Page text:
Thursday, December 17, 2015

Math and The Mitten

On December 16, 2015, Mrs. Proudman's class arrived in the library for their weekly visit.  Together, we read The Mitten by Jan Brett, a winter favorite.  Our activity to go along with our book was a little out of the ordinary.

The Mitten tells the story of a young boy whose grandmother knits him a pair of white mittens.  Since the mittens are white, it is easy to lose them in the white of the snow.  In fact, the boy does lose one of his mittens.  It doesn't take long for a wide variety of woodland animals to make a home inside the warm mitten.  Eight animals in total were able to crawl inside the mitten!  This was indeed a very special mitten.

After reading the story, we decided to test the capacity of different mittens we brought to the library.  The first step was to stuff the mittens with pom poms from our makerspace.

A student working on fitting a large number of pom poms into a mitten.

We had lots of pom poms to use!

Once the mittens were filled to capacity, we then used our math skills to determine which mitten held the most pom poms.  The pom poms were sorted into groups of ten to make counting a bit easier.  Math skills used included counting to ten, sorting in groups of ten, and counting by tens.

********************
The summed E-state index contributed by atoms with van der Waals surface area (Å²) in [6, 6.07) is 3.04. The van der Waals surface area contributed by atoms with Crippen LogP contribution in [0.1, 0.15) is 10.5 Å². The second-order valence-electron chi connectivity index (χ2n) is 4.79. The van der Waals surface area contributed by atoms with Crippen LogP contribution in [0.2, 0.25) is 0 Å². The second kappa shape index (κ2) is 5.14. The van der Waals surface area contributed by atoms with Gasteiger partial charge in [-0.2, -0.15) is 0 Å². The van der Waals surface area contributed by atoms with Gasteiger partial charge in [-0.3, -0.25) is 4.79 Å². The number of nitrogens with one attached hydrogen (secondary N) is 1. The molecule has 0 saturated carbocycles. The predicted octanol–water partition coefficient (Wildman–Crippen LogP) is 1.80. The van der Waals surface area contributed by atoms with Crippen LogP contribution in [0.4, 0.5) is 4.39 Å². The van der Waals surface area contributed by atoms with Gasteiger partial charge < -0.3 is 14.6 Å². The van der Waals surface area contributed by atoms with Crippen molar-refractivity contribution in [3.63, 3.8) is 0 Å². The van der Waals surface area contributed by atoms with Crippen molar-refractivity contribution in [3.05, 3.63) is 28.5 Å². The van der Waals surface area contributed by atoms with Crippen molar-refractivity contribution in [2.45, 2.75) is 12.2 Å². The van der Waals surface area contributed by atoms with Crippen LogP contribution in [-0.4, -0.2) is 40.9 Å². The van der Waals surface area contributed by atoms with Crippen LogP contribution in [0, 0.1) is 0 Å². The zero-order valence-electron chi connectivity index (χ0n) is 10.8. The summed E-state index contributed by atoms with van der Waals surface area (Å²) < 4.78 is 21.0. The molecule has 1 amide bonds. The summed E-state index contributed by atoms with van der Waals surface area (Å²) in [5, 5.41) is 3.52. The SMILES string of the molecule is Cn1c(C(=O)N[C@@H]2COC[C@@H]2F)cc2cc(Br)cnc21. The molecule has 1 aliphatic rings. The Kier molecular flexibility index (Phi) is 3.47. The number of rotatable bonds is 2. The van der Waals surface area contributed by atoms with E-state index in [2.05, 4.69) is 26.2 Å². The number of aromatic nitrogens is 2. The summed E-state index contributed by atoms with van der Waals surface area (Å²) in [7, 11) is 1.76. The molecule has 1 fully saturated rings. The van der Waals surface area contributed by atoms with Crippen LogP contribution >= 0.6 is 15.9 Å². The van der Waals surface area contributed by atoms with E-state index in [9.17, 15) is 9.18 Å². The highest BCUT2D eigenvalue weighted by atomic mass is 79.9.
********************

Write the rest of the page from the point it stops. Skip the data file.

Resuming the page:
Pom poms were sorted into groups of ten.

Perhaps we were a little overly ambitious with stuffing the mittens.  We were able to fit many pom poms into the mittens!  We didn't get through all of the counting, but the students certainly made a great dent.  Each student counted a large number of pom poms: 50, 50, 70, 100, and 150!  The mitten holding the most pom poms was a green alligator mitten which was knitted by Ms. Muhlbauer's mother.

It isn't everyday that we incorporate our math skills in the library, although we hope to be able to do this more often.  Students did an outstanding job putting their math skills to work in an interesting way.

Hour of Code 2015

For the third year in a row, Pioneer Middle School participated in the Hour of Code event.  This is a worldwide movement designed to introduce people to computer coding in a fun, interactive, and accessible way.  The Hour of Code website displays a map of all of the areas in the world participating in the event.  It is exciting to see that Pioneer Middle School has taken part in a global activity!

A map of areas participating in the Hour of Code.
Our school-wide Hour of Code event took place on December 9, 2015 after school in the library.  All students with permission to attend our after school recreation program were encouraged to attend.  We were pleased with the large turnout - over 40 students stayed for the event!